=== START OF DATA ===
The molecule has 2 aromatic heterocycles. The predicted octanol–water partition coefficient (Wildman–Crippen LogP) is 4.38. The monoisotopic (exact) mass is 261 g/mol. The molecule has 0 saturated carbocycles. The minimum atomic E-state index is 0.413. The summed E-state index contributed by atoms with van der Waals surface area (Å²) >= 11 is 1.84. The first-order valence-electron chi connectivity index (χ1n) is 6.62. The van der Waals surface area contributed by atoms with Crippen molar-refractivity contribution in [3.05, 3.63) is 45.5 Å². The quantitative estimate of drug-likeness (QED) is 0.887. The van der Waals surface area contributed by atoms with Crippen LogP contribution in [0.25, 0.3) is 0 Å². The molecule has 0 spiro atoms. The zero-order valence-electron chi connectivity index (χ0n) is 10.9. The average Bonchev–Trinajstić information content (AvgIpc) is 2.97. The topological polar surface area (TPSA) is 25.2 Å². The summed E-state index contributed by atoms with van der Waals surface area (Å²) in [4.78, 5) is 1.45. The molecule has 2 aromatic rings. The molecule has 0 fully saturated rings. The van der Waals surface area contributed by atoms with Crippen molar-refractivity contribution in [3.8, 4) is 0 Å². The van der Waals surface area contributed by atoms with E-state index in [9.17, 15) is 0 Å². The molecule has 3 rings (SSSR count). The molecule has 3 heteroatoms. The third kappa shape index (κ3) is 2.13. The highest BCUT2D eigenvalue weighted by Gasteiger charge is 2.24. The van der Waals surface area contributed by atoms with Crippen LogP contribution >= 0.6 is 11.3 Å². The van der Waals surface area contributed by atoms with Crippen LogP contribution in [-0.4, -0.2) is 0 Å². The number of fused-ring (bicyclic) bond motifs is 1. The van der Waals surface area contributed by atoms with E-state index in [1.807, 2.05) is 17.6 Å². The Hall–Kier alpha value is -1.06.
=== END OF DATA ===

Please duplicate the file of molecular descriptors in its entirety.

The molecule has 2 aromatic heterocycles. The predicted octanol–water partition coefficient (Wildman–Crippen LogP) is 4.38. The monoisotopic (exact) mass is 261 g/mol. The molecule has 0 saturated carbocycles. The minimum atomic E-state index is 0.413. The summed E-state index contributed by atoms with van der Waals surface area (Å²) >= 11 is 1.84. The first-order valence-electron chi connectivity index (χ1n) is 6.62. The van der Waals surface area contributed by atoms with Crippen molar-refractivity contribution in [3.05, 3.63) is 45.5 Å². The quantitative estimate of drug-likeness (QED) is 0.887. The van der Waals surface area contributed by atoms with Crippen LogP contribution in [0.25, 0.3) is 0 Å². The molecule has 0 spiro atoms. The zero-order valence-electron chi connectivity index (χ0n) is 10.9. The average Bonchev–Trinajstić information content (AvgIpc) is 2.97. The topological polar surface area (TPSA) is 25.2 Å². The summed E-state index contributed by atoms with van der Waals surface area (Å²) in [4.78, 5) is 1.45. The molecule has 2 aromatic rings. The molecule has 0 fully saturated rings. The van der Waals surface area contributed by atoms with Crippen molar-refractivity contribution in [3.8, 4) is 0 Å². The van der Waals surface area contributed by atoms with E-state index in [9.17, 15) is 0 Å². The molecule has 3 rings (SSSR count). The molecule has 3 heteroatoms. The third kappa shape index (κ3) is 2.13. The highest BCUT2D eigenvalue weighted by Gasteiger charge is 2.24. The van der Waals surface area contributed by atoms with Crippen LogP contribution >= 0.6 is 11.3 Å². The van der Waals surface area contributed by atoms with Crippen LogP contribution in [-0.4, -0.2) is 0 Å². The number of fused-ring (bicyclic) bond motifs is 1. The van der Waals surface area contributed by atoms with E-state index in [1.807, 2.05) is 17.6 Å². The Hall–Kier alpha value is -1.06.